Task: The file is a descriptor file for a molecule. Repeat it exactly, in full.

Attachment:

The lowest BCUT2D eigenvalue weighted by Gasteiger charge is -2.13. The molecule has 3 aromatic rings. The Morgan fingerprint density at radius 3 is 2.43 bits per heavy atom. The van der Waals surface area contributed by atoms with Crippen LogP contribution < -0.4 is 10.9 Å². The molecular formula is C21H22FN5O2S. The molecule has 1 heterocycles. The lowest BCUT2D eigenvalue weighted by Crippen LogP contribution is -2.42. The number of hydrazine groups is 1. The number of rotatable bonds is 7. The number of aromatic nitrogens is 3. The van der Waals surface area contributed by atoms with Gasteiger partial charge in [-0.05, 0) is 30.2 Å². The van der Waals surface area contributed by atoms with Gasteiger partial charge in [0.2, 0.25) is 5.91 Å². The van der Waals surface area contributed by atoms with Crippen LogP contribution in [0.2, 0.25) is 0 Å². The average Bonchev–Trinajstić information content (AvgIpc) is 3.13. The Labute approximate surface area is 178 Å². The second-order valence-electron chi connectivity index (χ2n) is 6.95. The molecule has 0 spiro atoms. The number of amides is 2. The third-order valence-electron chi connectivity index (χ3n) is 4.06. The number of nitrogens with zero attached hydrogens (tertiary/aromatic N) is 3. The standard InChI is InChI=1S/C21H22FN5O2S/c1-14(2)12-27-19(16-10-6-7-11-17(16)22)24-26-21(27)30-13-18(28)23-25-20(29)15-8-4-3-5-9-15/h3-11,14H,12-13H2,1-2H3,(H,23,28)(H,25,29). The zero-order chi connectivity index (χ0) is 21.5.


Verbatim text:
The lowest BCUT2D eigenvalue weighted by Gasteiger charge is -2.13. The molecule has 3 aromatic rings. The Morgan fingerprint density at radius 3 is 2.43 bits per heavy atom. The van der Waals surface area contributed by atoms with Crippen LogP contribution < -0.4 is 10.9 Å². The molecular formula is C21H22FN5O2S. The molecule has 1 heterocycles. The lowest BCUT2D eigenvalue weighted by Crippen LogP contribution is -2.42. The number of hydrazine groups is 1. The number of rotatable bonds is 7. The number of aromatic nitrogens is 3. The van der Waals surface area contributed by atoms with Gasteiger partial charge in [-0.05, 0) is 30.2 Å². The van der Waals surface area contributed by atoms with Gasteiger partial charge in [0.2, 0.25) is 5.91 Å². The van der Waals surface area contributed by atoms with Crippen LogP contribution in [0.2, 0.25) is 0 Å². The average Bonchev–Trinajstić information content (AvgIpc) is 3.13. The Labute approximate surface area is 178 Å². The second-order valence-electron chi connectivity index (χ2n) is 6.95. The molecule has 0 spiro atoms. The number of amides is 2. The third-order valence-electron chi connectivity index (χ3n) is 4.06. The number of nitrogens with zero attached hydrogens (tertiary/aromatic N) is 3. The standard InChI is InChI=1S/C21H22FN5O2S/c1-14(2)12-27-19(16-10-6-7-11-17(16)22)24-26-21(27)30-13-18(28)23-25-20(29)15-8-4-3-5-9-15/h3-11,14H,12-13H2,1-2H3,(H,23,28)(H,25,29). The zero-order chi connectivity index (χ0) is 21.5.